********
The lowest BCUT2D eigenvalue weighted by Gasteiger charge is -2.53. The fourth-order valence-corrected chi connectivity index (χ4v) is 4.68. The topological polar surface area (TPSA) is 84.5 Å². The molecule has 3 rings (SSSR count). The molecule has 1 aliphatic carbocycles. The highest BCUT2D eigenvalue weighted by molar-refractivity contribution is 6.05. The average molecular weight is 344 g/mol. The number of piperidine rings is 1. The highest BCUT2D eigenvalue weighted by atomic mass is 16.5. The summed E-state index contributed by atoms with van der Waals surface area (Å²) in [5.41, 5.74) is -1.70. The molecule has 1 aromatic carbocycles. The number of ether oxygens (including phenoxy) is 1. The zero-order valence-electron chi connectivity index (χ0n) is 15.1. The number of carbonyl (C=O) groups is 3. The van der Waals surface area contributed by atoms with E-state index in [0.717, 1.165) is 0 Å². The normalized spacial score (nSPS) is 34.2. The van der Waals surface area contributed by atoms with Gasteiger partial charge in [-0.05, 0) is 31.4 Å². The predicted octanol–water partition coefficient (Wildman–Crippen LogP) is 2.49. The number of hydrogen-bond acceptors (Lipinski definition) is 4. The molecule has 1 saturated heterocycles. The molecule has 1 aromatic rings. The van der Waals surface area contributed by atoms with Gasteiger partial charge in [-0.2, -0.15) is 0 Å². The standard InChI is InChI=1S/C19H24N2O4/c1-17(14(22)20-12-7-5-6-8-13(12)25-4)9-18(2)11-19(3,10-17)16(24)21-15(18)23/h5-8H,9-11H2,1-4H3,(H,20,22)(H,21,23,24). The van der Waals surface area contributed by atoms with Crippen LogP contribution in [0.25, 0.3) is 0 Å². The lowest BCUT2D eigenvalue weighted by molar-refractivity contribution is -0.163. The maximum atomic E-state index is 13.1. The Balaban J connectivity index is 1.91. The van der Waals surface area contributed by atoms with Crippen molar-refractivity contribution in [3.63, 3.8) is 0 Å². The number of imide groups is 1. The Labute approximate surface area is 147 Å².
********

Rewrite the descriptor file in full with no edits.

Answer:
The lowest BCUT2D eigenvalue weighted by Gasteiger charge is -2.53. The fourth-order valence-corrected chi connectivity index (χ4v) is 4.68. The topological polar surface area (TPSA) is 84.5 Å². The molecule has 3 rings (SSSR count). The molecule has 1 aliphatic carbocycles. The highest BCUT2D eigenvalue weighted by molar-refractivity contribution is 6.05. The average molecular weight is 344 g/mol. The number of piperidine rings is 1. The highest BCUT2D eigenvalue weighted by atomic mass is 16.5. The summed E-state index contributed by atoms with van der Waals surface area (Å²) in [5.41, 5.74) is -1.70. The molecule has 1 aromatic carbocycles. The number of ether oxygens (including phenoxy) is 1. The zero-order valence-electron chi connectivity index (χ0n) is 15.1. The number of carbonyl (C=O) groups is 3. The van der Waals surface area contributed by atoms with E-state index in [0.717, 1.165) is 0 Å². The normalized spacial score (nSPS) is 34.2. The van der Waals surface area contributed by atoms with Gasteiger partial charge in [-0.05, 0) is 31.4 Å². The predicted octanol–water partition coefficient (Wildman–Crippen LogP) is 2.49. The number of hydrogen-bond acceptors (Lipinski definition) is 4. The molecule has 1 saturated heterocycles. The molecule has 1 aromatic rings. The van der Waals surface area contributed by atoms with Gasteiger partial charge in [-0.2, -0.15) is 0 Å². The standard InChI is InChI=1S/C19H24N2O4/c1-17(14(22)20-12-7-5-6-8-13(12)25-4)9-18(2)11-19(3,10-17)16(24)21-15(18)23/h5-8H,9-11H2,1-4H3,(H,20,22)(H,21,23,24). The van der Waals surface area contributed by atoms with Crippen LogP contribution in [0.25, 0.3) is 0 Å². The lowest BCUT2D eigenvalue weighted by molar-refractivity contribution is -0.163. The maximum atomic E-state index is 13.1. The Balaban J connectivity index is 1.91. The van der Waals surface area contributed by atoms with Crippen molar-refractivity contribution in [3.63, 3.8) is 0 Å². The number of imide groups is 1. The Labute approximate surface area is 147 Å².